Pritchardia arecina

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Pritchardia (pritch-AHR-dee-ah)
arecina (ahr-eh-SEE-nah)
Starr-090405-5565.jpg
Hanamu Rd Makawao, Maui. Photo by Forest & Kim Starr
Scientific Classification
Genus: Pritchardia (pritch-AHR-dee-ah)
Species:
arecina (ahr-eh-SEE-nah)
Synonyms
None set.
Native Continent
America
America.gif
Morphology
Habit: Solitary
Leaf type: Costapalmate
Culture
Survivability index
Common names
Maui; Wakiu

Habitat and Distribution

Hawaii. Wet forest on the north and northeastern slopes of Haleakala,
McBryde Gardens at the NTBG in Kauai, Hawaii. Photo by Kyle Wicomb
East Maui, 450-1300 m elevation.

Description

To 15 m tall, emergent; proximal margins of petiole with moderate to abundant fibers; leaf blade slightly undulate to nearly flat, divided 1/4-1/3, abaxial surface completely covered with lepidia and appearing silvery grayish while to somewhat reddish brown, segment tips stiff; inflorescences composed of 1 or 2 panicles, equaling to exceeding petioles in flower, exceeding petioles or equaling leaf blades in fruit, panicles branched to 2 orders, rachillae permanently clothed with dense, felt-like to nearly woolly indumentum; fruits 45 x 38-40 mm, ellipsoid/Palmweb. Editing by edric.

Pritchardia arecina is distinguished by its petioles with an abundance of fibers proximally, leaf blades completely covered abaxially with lepidia, and large fruits. It is I similar to the highly variable P. martii, but the latter differs in its petioles with irregularly shaped, papery ligules or wings or only a few fibers proximally. It is also somewhat similar to P. woodii, which occurs not too far to the southwest in East Maui but in slightly drier areas; P. wDodii, however, differs in its leaf blades incompletely covered abaxially with lepidia and petioles with only a few fibers proximally/Palmweb.

Culture

Propagation Information: Easy. Mature seeds buried half way in pot of clean, well drained potting soil, water daily, sprout in a few months, plants of 1 foot can be put in ground/larger pot; if many species are grown in same vicinity seeds become hybridized, hand pollinate to prevent this. (Bishop Museum Kalihi)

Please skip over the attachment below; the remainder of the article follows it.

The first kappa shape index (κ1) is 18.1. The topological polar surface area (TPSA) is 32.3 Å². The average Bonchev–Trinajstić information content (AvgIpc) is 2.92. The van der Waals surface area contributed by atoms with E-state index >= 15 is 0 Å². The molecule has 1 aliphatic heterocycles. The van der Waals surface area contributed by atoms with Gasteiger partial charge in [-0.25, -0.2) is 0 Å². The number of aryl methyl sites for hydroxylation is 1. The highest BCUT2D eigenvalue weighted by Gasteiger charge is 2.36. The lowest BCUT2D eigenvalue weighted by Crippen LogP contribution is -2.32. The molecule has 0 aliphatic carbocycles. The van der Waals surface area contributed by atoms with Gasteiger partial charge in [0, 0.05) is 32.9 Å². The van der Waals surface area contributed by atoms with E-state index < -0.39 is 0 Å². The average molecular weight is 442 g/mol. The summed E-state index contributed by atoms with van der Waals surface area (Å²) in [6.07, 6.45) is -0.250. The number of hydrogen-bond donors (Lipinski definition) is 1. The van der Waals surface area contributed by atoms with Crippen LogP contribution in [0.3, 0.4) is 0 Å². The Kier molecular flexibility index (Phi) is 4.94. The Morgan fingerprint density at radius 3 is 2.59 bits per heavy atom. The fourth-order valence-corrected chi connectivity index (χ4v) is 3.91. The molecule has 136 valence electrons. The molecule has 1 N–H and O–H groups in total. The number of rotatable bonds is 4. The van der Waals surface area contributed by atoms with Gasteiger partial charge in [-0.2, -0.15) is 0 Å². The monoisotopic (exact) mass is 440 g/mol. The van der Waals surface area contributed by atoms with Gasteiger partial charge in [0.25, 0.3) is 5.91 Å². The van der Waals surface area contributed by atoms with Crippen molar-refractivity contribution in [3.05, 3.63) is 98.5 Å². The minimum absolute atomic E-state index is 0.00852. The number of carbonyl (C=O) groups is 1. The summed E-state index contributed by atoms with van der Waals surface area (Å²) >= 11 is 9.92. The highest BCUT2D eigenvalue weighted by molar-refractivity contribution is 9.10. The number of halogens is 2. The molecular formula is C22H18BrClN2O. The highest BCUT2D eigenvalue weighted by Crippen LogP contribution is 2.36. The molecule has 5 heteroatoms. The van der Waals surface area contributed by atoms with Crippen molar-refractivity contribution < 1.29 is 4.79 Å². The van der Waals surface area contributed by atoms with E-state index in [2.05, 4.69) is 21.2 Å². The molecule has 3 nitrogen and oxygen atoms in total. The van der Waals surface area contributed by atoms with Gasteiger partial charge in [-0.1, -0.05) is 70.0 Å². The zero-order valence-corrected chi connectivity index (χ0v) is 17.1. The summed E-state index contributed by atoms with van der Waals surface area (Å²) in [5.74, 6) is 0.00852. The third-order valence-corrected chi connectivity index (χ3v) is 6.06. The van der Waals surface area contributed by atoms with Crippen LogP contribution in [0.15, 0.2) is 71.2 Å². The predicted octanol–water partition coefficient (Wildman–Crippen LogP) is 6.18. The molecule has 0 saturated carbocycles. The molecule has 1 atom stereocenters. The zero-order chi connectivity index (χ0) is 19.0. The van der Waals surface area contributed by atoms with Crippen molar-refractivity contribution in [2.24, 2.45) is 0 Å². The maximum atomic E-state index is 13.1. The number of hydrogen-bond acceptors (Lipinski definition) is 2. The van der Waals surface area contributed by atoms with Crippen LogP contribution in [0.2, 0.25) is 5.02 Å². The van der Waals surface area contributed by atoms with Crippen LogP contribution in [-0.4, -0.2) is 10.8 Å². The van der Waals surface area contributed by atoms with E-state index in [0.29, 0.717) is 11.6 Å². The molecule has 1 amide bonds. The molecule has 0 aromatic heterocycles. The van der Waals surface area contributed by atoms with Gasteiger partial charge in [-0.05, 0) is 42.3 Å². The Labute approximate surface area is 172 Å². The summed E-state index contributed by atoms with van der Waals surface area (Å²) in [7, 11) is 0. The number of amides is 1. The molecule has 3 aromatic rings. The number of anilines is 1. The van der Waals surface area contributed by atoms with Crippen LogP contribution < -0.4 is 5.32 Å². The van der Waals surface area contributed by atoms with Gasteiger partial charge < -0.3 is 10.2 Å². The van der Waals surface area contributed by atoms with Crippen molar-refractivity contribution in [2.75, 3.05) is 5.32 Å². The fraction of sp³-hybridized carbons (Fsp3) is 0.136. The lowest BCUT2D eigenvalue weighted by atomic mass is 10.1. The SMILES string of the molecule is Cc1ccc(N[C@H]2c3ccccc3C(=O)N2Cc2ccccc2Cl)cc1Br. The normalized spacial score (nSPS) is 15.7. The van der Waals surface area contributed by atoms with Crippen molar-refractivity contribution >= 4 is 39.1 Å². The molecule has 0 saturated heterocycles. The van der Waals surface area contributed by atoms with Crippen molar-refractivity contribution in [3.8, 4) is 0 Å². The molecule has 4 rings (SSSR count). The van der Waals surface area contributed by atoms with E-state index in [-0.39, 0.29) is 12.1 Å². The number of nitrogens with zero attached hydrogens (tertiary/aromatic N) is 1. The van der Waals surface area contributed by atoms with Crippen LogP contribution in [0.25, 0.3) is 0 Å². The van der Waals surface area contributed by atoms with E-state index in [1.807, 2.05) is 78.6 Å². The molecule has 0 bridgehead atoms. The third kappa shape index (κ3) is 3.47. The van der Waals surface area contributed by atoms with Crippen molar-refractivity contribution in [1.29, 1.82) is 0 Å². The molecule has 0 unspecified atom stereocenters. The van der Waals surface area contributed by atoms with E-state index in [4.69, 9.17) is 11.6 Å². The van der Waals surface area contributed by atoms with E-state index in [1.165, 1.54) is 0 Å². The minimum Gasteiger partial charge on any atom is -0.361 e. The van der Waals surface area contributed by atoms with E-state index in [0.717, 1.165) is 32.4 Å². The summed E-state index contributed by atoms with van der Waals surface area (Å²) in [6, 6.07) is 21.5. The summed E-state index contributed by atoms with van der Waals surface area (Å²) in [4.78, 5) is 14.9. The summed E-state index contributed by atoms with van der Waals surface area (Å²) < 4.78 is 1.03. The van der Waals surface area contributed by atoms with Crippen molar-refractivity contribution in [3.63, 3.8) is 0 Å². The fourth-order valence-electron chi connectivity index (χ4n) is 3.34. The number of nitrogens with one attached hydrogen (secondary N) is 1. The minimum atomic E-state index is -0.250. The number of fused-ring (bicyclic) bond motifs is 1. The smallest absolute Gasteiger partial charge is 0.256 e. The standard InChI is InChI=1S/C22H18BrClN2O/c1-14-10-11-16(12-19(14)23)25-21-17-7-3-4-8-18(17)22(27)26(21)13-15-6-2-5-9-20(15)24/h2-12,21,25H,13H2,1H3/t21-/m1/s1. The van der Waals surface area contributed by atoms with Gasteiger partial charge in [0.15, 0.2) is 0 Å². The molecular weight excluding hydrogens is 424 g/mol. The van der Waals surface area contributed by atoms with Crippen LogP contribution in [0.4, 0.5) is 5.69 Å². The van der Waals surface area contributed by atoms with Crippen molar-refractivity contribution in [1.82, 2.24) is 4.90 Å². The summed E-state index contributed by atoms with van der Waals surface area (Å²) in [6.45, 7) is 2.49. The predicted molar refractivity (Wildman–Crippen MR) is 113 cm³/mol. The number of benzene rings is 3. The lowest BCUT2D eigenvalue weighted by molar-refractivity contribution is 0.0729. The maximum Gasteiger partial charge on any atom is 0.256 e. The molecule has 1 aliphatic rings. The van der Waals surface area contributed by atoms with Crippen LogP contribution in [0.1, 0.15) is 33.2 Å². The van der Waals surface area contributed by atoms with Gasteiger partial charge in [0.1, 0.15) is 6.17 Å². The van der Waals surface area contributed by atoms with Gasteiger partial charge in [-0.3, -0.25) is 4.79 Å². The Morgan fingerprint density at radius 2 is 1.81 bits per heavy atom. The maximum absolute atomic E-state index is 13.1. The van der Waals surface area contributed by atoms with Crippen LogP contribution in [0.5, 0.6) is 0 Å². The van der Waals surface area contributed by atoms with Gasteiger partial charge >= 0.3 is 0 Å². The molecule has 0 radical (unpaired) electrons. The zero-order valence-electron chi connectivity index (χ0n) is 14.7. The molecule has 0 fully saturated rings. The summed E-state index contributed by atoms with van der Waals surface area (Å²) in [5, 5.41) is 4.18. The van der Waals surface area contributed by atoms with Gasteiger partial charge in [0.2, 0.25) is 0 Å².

Pritchardia arecina is an easy to grow palm but not often available for the landscape. Pritchardia arecina vary in shape. Specimens raised in dry and/or infertile soils tend to be smaller in stature with smaller leaves. Light also affects the plant's form while those grown in full sun are more compact. This palm prefers a sunny, well drained, and moist location. Growth rate: It is a slow growing, short stocky palm. Soil: It likes organic soil, but is adaptable to clay and loam bolth slightly alkaline and acidic. Good drainage is also important. Fertilization: Need a perfect fertilizer diet including all micro nutrients and trace elements or slow release fertilizer. Micronutrient deficiencies are occasional problems. If it doesn't get enough Mn and Fe (Iron), the leaves take on a rather unhealthy yellow colour. Micronutrient deficiencies only show up on soil with a high pH. Fertilize often for faster growth. Water Requirements: Needs regular water, do not let dry out between waterings. however it does not want to sit in continually wet, mucky soil. The roots and lower trunk can rot if soil is kept too moist. Light: Prefers full sun but will tolerate half day sun. Hardiness: It is adapted to tropical and subtropical climates, young plants are more cold sensitive. Maintenance: Remove dead fronds and spent fruiting stalks for a clean landscape appearance. Fronds can be left on the palm to form a skirt for natural settings. Palms recycle nutrients from dead or dying fronds and use them for healthier fronds. Palms only have a set number of new leaves that can sprout and grow per year and removing fronds will not increase that number. If you cut off more than what will grow annually, you could be left with a pretty bare and bald palm. Pest & Disease: Mealybugs and whiteflies underneath the leaves can present problems at times if not kept in check. A generous spray of water can wash them off. Ornamental: It is cultivated as an ornamental tree, and planted in gardens and parks in tropical and sub-tropical climates either as a single specimen or in groups. Culture in containers is possible although growth rates are slower. A bright patio will provide an excellent environment for young specimens which can eventually be planted in a sunny location. (llifle.com)

Comments and Curiosities


External Links

References

Phonetic spelling of Latin names by edric.

Special thanks to Geoff Stein, (Palmbob) for his hundreds of photos.

Special thanks to Palmweb.org, Dr. John Dransfield, Dr. Bill Baker & team, for their volumes of information and photos.

Glossary of Palm Terms; Based on the glossary in Dransfield, J., N.W. Uhl, C.B. Asmussen-Lange, W.J. Baker, M.M. Harley & C.E. Lewis. 2008. Genera Palmarum - Evolution and Classification of the Palms. Royal Botanic Gardens, Kew. All images copyright of the artists and photographers (see images for credits).


Many Special Thanks to Ed Vaile for his long hours of tireless editing and numerous contributions.

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